SANTA ANA (CBSLA) — Investigators hope new technology will help identify a young man whose remains were found in Trabuco Canyon more than two decades ago.
Five days before Kelly Keyes joined the corner's office, the remains of an unidentified man were discovered in the foothills of the Santa Ana Mountains. Twenty-three years later, now as supervising deputy coroner, she's looking at 100 cold cases. But today, her first cold case still haunts her.
Keyes says every few years John Doe's file has crossed her desk; but all she's had to go on is unmatched DNA in the sketch — until today. With help from the National Center of Missing and Exploited Children, Keyes has two new images created using the latest in reconstruction technology to help finally put a name to a face.
Now, for the first time, she has hope she may be close to solving the case.
"We don't know whole lot. Our primary thing is we know his age, being 14 to 25 years old. Caucasian. Possibly Hispanic," she said.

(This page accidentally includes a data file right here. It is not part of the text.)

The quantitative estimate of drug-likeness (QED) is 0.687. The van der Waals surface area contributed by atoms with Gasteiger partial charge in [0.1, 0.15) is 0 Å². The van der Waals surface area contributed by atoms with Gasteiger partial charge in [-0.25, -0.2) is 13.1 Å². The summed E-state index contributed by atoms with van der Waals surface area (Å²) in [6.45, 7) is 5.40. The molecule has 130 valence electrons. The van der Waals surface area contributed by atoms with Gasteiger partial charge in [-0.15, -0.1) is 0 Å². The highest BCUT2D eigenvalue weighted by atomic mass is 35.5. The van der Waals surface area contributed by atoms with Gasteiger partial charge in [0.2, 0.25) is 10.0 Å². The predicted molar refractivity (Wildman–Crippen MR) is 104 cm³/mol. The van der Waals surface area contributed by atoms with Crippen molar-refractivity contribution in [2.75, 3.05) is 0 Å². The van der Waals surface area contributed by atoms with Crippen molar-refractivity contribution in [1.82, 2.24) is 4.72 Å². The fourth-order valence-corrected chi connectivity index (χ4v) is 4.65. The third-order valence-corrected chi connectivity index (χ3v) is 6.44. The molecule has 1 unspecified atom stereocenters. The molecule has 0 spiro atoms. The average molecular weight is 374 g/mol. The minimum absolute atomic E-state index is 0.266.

"This is someone's child ... And of we can find out who he is and give him his name back and give somebody their son back I think that's pretty big for that one family," she continued.
Keyes said as hard as she tries to leave her work at work, matching unidentified cases with their families is at times more passion than science. She hopes this case, like so many before, will bring a family she hopes to meet some day long-awaited answers.
"We just have a heart to help people. It's a division of the sheriff's department of just pure love. And we are taking good care of them until we can find a family to take care of them," she said.
Keyes added she has good reason to hope: the last time they got sketches this good at the corner's office, she says it took just two months for the case to be solved.
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